Thousands and thousands of stars have formed in this region. This becomes particularly clear when examining Webb’s recent investigation Image from a near-infrared camera (NIRCam). (see picture below). However, according to MIRI, most of the stars appear to be missing. Why? Many newly formed stars are no longer surrounded by enough dust to be seen in mid-infrared light. Instead, MIRI observes young stars that have not yet shed their dusty “coats”. These are the crimson orbs on the edges of the pillars. In contrast, the blue stars that dot the scene are aging. This means that they have already shed most of their layers of gas and dust.

Pillars of Creation (Webb NIRCam Image)

The Pillars of Creation are highlighted in a kaleidoscope of colors in the near-infrared light view from NASA’s James Webb Space Telescope. The pillars look like arches and spiers rising out of a desert landscape, but are filled with semi-transparent gas and dust and are constantly changing. This is a region where young stars are forming – or have barely burst from their dusty cocoons as they continue to form. Credit: NASA, ESA, CSA, STScI; Joseph DePasquale (STScI), Anton M. Koekemoer (STScI), Alyssa Pagan (STScI).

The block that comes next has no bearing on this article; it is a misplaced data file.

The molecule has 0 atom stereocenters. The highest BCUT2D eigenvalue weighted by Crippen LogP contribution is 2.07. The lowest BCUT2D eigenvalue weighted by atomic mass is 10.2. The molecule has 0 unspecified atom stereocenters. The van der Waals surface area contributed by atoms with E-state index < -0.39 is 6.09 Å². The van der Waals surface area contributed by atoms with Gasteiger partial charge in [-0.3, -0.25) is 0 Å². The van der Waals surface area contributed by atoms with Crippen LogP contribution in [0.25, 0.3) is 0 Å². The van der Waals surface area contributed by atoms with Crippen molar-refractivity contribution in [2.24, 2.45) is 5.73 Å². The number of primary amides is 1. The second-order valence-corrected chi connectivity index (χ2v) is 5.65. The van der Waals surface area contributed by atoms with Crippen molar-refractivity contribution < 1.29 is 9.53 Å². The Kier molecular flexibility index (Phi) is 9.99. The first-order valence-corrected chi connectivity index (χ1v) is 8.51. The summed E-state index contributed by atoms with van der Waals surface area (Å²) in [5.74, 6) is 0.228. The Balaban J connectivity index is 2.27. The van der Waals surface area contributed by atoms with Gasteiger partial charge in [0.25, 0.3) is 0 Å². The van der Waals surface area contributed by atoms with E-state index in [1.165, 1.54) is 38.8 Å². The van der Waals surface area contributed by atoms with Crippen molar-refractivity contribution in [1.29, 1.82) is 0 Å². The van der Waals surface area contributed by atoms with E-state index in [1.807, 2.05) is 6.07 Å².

Mid-infrared light is particularly good for observing gas and dust down to the smallest detail. This is also unmistakable throughout the background. The darkest shades of gray are the densest areas of dust. The red area up, forming an eerie V, like an owl with wings outstretched, is where the dust is dispersed and cooler. Note that no background galaxies appear – the interstellar medium in the densest part of the[{” attribute=””>Milky Way’s disk is too swollen with gas and dust to allow their distant light to penetrate.